1/48 Tamiya BAe Sea Harrier FRS.1 – Build Log

19th March 2014

The first bit of this build has so far revolved around trying to work out how to approach it. Because of the general naffness of the kit it has been tricky to know where to start.

To take my mind off the problems I was going to face I decided to build the wings…


Ok, maybe “build” is a bit of a grand term – “stick them together” would be more accurate.

In any case I have to apologise for the poor state of my pegs, I didn’t realise how un-photogenic they were 😉 One is rusty and another is snapped in half. I must nip down to Poundland and get some show-biz grade pegs.



With the excitement of gluing the wings fading into just a distant memory it was back onto dry fitting the parts to work out a way forward with the build.

The kit comes with a removable panel on the top of the fuselage that you can remove to see the engine. Two problems here, first the panel is a terrible fit – not only with gaps around the edges, but also it doesn’t sit flush with the fuselage, and the other problem is that the engine isn’t worth seeing. Ok, the engine could be tarted up with some wiring and scratch building but I’m aiming to build this OOB so I don’t have that luxury.

Decision made – the panel is going to be glued in place and blended in.



Next up, some work on the part of the engine that will show. I’m starting to think that this kit is actually a re-box of a Fisher-Price model – just look at the locating lugs for the engine intake!

There’s no way they are going to survive it to the end, they soon fell to the Mighty Exacto.



And here we are lug-less and polished…




I gave the engine a coat of Mr Metal Color MC213 buffable Stainless Steel. The wheel wells of the fuselage and the intake got a coat of Humbrol 196 Light Grey enamel. The humbrol enamel is called Light Gray but it’s more like Dirty White. The intakes are supposed to be white but I went for a slightly duller shade because I’m going to be doing the body quite dark and I don’t want the intakes to shine like Bon-Jovi’s teeth…




I gave the fan an ink wash and left it to dry…



Once the ink wash had dried I decided that I didn’t actually like the Stainless Steel finish, it looked a bit to bright and not like fan metal (Titanium I guess?)…

Time for a U-turn so the fan blades were painted Tamiya flat black XF-1.



With Mr Metal Color you don’t need to prime in black (or any other colour) before you use it, the reason I chose black was that I had a cunning plan for painting the fan blades.

My cunning plan was that I would spray the fan blades matt black, and then shoot Mr Metal Color Iron MC212 over the blades at an angle so as to leave the front vertical face of the blades black…

As you can see in the photo below this was what my 8 year old would tactfully term as an “Epic fail”, and the blades ended up Iron coloured on every face. I put this down to the fact that the buffable metalizers travel absolute miles and stick to anything within a 5 mile radius. I reckon the paint vortexed over the blades and stuck to the face of the blades as it flew past.

Never mind, the colour is far better and a bit of ink wash will give it a bit of contrast 🙂



Time to dirty up the air intake – I want this SHAR to look like it’s been in the wars…



Maybe a little bit grubbier than I’d anticipated, but I’m happy with the effect… By the way, I gave the intake a coat of Humbrol Satin Cote to seal it in and give it a bit of a sheen.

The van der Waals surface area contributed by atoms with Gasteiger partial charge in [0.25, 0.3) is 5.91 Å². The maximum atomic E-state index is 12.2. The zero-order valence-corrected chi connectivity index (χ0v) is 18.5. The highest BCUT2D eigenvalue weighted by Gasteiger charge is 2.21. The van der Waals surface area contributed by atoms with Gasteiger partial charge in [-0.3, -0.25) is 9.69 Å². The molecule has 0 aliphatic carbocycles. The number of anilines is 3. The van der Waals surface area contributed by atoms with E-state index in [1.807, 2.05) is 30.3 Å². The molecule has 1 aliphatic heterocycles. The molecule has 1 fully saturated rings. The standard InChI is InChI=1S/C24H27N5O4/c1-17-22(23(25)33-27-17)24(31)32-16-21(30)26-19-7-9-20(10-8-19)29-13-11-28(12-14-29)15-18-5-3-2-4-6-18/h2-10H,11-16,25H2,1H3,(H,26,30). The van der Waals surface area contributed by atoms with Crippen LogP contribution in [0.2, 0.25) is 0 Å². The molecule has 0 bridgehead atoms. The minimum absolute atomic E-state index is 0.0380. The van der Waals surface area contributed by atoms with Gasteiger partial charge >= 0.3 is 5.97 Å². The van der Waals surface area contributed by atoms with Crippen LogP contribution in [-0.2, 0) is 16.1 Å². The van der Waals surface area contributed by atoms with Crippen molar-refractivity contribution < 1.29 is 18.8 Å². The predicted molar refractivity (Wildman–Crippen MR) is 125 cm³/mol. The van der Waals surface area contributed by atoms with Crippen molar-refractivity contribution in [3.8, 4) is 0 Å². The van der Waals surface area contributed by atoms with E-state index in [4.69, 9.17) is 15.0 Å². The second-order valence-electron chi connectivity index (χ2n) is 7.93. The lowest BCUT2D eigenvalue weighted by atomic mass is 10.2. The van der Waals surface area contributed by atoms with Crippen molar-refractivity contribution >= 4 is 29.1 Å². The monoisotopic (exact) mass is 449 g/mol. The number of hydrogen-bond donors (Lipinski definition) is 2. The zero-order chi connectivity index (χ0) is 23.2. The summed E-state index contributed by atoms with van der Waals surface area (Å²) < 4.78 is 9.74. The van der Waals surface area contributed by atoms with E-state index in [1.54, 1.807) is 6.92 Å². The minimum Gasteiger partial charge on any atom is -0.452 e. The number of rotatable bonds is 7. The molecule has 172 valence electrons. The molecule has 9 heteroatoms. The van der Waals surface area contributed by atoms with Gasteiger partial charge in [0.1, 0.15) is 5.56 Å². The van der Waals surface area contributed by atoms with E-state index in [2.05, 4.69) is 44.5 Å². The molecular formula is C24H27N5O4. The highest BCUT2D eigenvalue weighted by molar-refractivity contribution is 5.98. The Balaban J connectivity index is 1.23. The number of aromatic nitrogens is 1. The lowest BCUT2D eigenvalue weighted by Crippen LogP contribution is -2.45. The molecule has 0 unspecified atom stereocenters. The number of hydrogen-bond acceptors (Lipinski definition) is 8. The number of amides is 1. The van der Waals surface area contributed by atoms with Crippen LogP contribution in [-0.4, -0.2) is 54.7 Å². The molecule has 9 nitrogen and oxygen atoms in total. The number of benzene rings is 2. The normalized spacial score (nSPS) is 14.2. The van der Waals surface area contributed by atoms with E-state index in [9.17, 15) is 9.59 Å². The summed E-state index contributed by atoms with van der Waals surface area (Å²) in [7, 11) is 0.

The metalizer is being left bare and uncoated. One thing I’ve found with buffable metalizer if that if you’re not decaling over it, and you’re unlikely to touch it just leave it uncoated and it will look 10 times better than if you clear coat it.



Ok, onto the cockpit the detail here is mainly noticeable by its absence… There is a control column to add to the mix, but it’s not really going to turn around the fortunes of the cockpit.



I masked off the wheel wells which have already been painted and gave the cockpit a coat of flat black XF-1 with a bit of pre-shading in the area that will be above the console.



Then a bit of Tamiya XF-53 Neutral Grey over the black to achieve the desired cockpit colour…



In the following shot you can see I’ve got the engine fitted… The air intake is CA glued onto the engine so that it stands about 0.5mm away from the engine to create a small gap (and add a bit of interest to it). In the photo you can see the white blobs of PVA glue also holding the intake on. I’m paranoid that one of these days something I CA glued will crack off, so I usually back it up with a bit of PVA to absorb any shocks and knocks…

Also you can see that the nozzle locating lugs on the side of the engine have gone! I winkled out the linkage that connects the nozzle axles and binned it, the nozzle lugs cut off and CA glued in place to stop them rattling…



And finally for this update I masked off a horizontal line where the top of the consoles go and sprayed a good thick coat of neat XF-1 below this point.

The tub is dry fitted in the picture below, the black paint is there to totally dull down what is below the tub so that hopefully when Sharkey is installed and the canopy is on you won’t see anything below the “interesting” bit…


Next update – finishing the cockpit and closing up the fuselage…

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I write this blog for fun, to share what I've learned, and to share my builds with you. If you like what you see here please leave a comment, and head over to facebook and like my page!

Cheers - Rich

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